The 12 Months of OpenStreetMap is an initiative led by OpenStreetMap US, and inspired by the Project of the Month done by map contributors in France, Switzerland, and Germany. The initiative is designed to engage the mapping community and volunteers around a new theme every month.
In 2020, 53% of Americans engaged in an outdoor recreation activity. With apps like AllTrails and Gaia using OSM data, many of these Americans exploring trails and public lands are already using OpenStreetMap to navigate the outdoors, even if they do not realize it. While more Americans are enjoying the outdoors every year, these gains are not equitable. In addition to providing safe and up-to-date data for those already exploring the outdoors, contributing to OpenStreetMap can be used to help identify and address the diversity and equity challenges in accessing the outdoors, both in urban and wilderness areas.
Read about OpenStreetMap US’s trail stewardship initiative here.
Use this brief guide to get started and what resources to use. Be sure to add #12MonthsofOSM to your changesets in July.
1. Mapping campgrounds
Add your favorite campgrounds to OpenStreetMap by tracing the boundary of the grounds, tag with tourism=campsite and add helpful tags such as name, operator, capacity and website. Be sure to add amenities such as toilets, showers, drinking water, and information. More information can be found on the OSM Wiki here. Looking for a campground near you or want to see how well mapped your favorite campgrounds are? Be sure to check out Open Camping Map.
Tip: Most campgrounds list information on their website. Use this information to verify data and ensure accuracy for the facility you map.
Image: Open Camping Map
2. Add trailhead features and amenities
Whether heading to a state park or exploring an urban hiking trail, add details to OpenStreetMap on the access and amenities available. Go out to your favorite trail(s) and add features such as toilets, shelters, drinking water, or waste bins. You can access details about the trail such as if it is wheelchair accessible or dog friendly.
Note: Remotely adding trails to OpenStreetMap without ground validation is highly discouraged due to potential safety issues trail mapping can pose if mapped incorrectly.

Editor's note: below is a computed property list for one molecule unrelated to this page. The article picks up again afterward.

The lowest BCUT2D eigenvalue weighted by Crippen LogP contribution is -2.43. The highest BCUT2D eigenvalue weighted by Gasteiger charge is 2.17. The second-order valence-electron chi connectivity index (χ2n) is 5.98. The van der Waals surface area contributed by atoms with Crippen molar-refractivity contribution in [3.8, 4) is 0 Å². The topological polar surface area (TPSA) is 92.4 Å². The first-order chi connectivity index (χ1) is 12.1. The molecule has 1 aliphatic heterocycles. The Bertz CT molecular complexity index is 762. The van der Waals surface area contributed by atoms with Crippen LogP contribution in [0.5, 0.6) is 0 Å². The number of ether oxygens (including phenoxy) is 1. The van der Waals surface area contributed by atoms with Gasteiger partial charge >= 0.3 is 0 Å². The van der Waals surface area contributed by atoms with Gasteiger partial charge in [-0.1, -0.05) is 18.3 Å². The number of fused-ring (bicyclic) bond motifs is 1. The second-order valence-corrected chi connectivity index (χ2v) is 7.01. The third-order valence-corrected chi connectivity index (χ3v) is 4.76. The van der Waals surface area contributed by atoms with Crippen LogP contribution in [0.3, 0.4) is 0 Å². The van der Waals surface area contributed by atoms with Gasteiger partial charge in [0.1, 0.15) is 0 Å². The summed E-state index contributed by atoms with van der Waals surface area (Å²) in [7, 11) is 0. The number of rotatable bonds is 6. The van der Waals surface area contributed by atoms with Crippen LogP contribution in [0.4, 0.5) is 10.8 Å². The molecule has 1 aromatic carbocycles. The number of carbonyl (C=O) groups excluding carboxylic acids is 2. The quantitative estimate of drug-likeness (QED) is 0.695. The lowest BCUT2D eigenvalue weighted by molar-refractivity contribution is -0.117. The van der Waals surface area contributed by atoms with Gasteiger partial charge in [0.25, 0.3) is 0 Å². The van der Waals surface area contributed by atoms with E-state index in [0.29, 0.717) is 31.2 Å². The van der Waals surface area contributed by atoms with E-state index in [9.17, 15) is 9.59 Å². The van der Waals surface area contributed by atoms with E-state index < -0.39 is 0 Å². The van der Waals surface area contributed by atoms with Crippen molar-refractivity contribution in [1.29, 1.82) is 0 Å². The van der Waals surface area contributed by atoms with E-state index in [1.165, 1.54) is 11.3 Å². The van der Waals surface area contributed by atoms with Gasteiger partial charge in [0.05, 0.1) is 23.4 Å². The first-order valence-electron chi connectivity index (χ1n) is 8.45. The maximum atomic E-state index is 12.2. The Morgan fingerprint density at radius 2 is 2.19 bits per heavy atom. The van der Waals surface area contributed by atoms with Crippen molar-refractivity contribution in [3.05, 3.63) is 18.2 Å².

Image: Hiking tags on the OSM Wiki
3. Mapping playgrounds, swimming pools, sports fields/courts and other playspaces
More than 28 million children in the United States don’t have access to a park within a 10-minute walk of home, according to the Trust for Public Lands. Organizations like KABOOM! and Rising Tide Effect are working to fix equitable access to recreation for youth - and are using OpenStreetMap for advocacy and planning. Learn more about OpenStreetMap US’s work with KABOOM! here and our ongoing work with Rising Tide Effect here.
Image: Bing Imagery
To map playgrounds, map the area around the edge of the playground. If boundaries of the play area are unclear, create a reasonable area around visible play equipment. Tag with leisure=playground. Not all playgrounds have equipment. Some play areas are simply blacktop activities such as four-square or hopscotch on a patch of asphalt. Don’t overlook these! Map these areas as playgrounds as well! More information can be found on the OSM Wiki here.
Playgrounds are not the only space that provides an opportunity for play. Basketball courts, baseball fields and other sport features are equally important and sometimes provide the only designated area for outdoor play for neighborhoods. Similar to playgrounds, map these Sports courts / pitches as areas where possible, using the leisure=pitch + sport=* tags. More information can be found on the OSM Wiki here.
To map outdoor swimming pools, create an area outlining the pool and tag with leisure=swimming_pool. For pools at apartment buildings and residential/backyard pools, also add the tag access=private. Access information is also critical. For more information on the types of swimming pool data needed by organizatinos like Rising Tide Effect, check out the Data Needs table on the this wiki page.
Remember to include #12MonthsofOSM in all your changesets.
Each month in 2022, we’ll highlight (or set up) a project for the OpenStreetMap US community to gather around and map. This month, help us finish mapping swimming pools in New York City for Rising Tide Effect - who are working to make safe water recreation more equitable.
This month’s Mappy Hour will focus on Outdoor Recreation. Join us on July 20 at 8pm ET register here.
Are we missing any great resources, recommendations or tips on mapping for outdoor recreation? Email us at firstname.lastname@example.org and we’ll do our best to add your expertise here.
Header image: Stephen Hui, Wikimedia Commons